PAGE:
Make your voice heard over Newham Council Taxicard reduction

Jackie Harvey from Manor Park, suffers from severe arthritis and bowel problems so she relies on door-to-door travel in licensed taxis to get around.

But following a proposal presented to Newham Council’s Mayor and Cabinet in May to reduce subsidised Taxicard journeys for the elderly and disabled by 80 per cent, Jackie, 64, of Whitta Road is beginning to worry about her independence as she gets older.

Currently, TfL fund around two-thirds of the Taxicard scheme in Newham but capped their contribution for three years in April 2011 putting pressure on the council to fund the scheme for an increasing population in a climate of severe budget cuts.

The Taxicard scheme in Newham currently provides 522 subsidised journeys per year for those the elderly and disabled who meet certain criteria such as those who are registered severely visually impaired or blind.

If proposals are approved after the end of the public consultation at the end of this month, the number of journeys per year will be reduced over a three year period to 312 to 144 trips to 104 trips - equating to two rides per week.

Debbie Walker, chief executive of Age UK East London, said:: “We recognise that some other boroughs have already reduced the number of Taxicard journeys per person and we are concerned that it is a damaging and regrettable limitation on older and disabled people’s mobility.”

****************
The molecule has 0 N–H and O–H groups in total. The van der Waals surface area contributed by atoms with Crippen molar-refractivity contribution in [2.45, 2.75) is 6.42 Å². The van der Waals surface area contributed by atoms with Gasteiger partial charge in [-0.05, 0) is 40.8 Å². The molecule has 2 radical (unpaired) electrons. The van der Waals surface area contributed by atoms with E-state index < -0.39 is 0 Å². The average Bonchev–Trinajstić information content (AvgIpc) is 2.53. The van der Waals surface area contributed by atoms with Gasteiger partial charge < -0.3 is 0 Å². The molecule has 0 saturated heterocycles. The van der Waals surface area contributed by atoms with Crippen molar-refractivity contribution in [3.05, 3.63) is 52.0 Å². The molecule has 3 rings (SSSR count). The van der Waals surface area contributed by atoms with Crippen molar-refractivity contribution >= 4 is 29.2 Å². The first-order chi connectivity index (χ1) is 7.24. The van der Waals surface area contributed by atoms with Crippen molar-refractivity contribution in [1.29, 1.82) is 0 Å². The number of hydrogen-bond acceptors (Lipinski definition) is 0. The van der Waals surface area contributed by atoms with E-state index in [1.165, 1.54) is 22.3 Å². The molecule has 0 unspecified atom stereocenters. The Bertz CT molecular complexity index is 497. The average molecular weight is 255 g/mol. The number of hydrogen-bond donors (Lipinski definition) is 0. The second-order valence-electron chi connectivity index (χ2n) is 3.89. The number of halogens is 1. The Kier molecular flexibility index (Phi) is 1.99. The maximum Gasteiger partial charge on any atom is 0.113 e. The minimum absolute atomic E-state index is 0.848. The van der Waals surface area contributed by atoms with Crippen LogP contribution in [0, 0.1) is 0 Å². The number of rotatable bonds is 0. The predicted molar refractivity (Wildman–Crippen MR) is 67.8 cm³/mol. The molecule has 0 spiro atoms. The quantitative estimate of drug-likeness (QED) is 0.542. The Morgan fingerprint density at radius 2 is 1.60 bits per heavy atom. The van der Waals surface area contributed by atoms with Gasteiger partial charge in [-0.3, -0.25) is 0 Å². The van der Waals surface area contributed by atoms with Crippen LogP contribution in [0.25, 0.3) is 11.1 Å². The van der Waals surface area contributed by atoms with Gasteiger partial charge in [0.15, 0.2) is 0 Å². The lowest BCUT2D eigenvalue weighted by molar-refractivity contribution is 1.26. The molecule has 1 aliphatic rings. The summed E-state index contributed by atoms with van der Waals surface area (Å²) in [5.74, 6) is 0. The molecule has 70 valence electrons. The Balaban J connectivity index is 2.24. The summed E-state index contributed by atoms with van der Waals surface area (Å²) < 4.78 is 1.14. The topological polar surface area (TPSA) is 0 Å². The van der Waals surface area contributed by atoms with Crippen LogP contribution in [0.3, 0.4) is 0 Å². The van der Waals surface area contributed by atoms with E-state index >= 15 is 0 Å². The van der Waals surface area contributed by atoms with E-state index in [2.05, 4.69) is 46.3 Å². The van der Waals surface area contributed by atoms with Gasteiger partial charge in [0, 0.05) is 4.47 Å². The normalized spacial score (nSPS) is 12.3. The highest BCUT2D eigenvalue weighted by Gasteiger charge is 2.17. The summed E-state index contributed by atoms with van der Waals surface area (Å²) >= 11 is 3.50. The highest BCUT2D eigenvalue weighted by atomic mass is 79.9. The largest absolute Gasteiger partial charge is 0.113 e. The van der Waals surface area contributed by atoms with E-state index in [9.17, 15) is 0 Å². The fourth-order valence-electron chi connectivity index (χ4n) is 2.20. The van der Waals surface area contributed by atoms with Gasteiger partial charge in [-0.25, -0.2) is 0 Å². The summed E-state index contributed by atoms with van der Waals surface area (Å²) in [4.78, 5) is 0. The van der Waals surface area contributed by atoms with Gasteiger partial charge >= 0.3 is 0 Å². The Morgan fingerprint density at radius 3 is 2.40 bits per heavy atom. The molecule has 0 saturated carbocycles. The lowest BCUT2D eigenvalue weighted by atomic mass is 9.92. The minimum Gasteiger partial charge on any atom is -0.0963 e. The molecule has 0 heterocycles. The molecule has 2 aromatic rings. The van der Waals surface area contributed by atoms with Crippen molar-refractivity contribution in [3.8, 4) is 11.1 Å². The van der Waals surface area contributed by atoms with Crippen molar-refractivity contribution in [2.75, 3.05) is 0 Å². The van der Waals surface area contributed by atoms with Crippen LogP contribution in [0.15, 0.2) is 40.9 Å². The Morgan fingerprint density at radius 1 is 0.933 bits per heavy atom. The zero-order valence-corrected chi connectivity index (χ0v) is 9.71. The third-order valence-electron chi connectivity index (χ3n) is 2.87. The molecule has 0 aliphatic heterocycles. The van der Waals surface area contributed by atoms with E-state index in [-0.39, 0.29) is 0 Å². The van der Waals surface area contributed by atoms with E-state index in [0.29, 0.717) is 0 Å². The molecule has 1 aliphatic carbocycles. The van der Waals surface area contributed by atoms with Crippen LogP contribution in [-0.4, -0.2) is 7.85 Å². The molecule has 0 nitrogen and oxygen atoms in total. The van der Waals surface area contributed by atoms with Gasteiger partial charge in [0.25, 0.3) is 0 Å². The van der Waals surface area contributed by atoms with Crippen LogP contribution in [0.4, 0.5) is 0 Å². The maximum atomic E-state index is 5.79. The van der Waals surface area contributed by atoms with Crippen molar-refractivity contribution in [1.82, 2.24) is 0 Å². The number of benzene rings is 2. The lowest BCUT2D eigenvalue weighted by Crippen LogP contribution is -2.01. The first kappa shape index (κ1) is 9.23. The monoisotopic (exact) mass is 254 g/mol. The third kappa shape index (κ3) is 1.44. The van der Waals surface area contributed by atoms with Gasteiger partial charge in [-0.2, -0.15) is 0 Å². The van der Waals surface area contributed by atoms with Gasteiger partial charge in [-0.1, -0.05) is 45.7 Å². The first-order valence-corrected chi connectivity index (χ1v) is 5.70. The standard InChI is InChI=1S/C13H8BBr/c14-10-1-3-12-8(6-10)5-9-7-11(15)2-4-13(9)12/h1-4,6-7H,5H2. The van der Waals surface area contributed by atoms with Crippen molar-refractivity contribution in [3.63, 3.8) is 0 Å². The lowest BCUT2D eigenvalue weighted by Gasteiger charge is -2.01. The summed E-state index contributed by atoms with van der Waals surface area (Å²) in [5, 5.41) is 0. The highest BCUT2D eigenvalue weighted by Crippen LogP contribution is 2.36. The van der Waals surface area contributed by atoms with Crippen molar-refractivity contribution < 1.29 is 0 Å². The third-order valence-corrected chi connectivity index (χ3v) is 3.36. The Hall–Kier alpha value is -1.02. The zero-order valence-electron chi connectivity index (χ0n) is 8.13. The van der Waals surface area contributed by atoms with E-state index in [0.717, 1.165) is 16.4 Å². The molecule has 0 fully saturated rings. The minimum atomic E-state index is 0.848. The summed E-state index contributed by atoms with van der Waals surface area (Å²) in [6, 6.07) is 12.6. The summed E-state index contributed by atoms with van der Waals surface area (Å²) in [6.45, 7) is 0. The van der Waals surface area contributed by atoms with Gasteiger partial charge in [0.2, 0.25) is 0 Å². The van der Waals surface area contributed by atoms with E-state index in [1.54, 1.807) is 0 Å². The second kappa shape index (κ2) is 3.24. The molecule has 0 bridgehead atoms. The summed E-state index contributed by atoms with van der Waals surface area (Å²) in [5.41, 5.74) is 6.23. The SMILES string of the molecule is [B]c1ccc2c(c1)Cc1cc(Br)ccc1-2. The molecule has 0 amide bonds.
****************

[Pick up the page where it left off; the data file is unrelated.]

Val Fone, director of Action and Rights for Disabled People in Newham, based at the Community Links building in Barking Road, co-cordinates the Newham Transport Action Group and she hopes for a compromise to keep the reduction at 312 trips.

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She said: “We are mindful of the financial position that the council is in due to Government cuts in TfL and in their own budget, but do not support the proposed eventual reduction in Year Three to 104 trips which equates to one journey a week, as we believe this will lead to enforced isolation and budget make-up elsewhere. Disabled children in particular will be hit hard.”

Commenting on a compromise of 312 journeys, Jackie said: “I do think that’s reasonsable as 104 is only two rides a week. I used two journeys to get to Stratford Station, two to get my pension, two to have my flu jab done, and two to get my shopping so I’ve used up one month’s worth in a week after the final reduction.”

A Newham Council spokesman said the phased reduction gives users sufficient time to make necessary changes to their travel and explore other concessionary options such as Dial-a-Ride, Blue Badges, and Freedom Passes.

They also argue the move will bring Newham’s maximum journeys in line with 26 of the 33 London boroughs, 84 per cent of service users already use within the 104 journey limit per year, and there is evidence of misuse as 15 to 20 per cent of trips are used for hospital appointments which should be undertaken independently or by NHS Patient Transport.

A report of the consultation results, final recommendations and an Equality Impact Assessment will go before Cabinet in December and the results announced in January on

Make your voice heard before the consultation ends on October 31 by visiting the website above, or order a paper questionnaire by calling 0800 082 2202 or emailing

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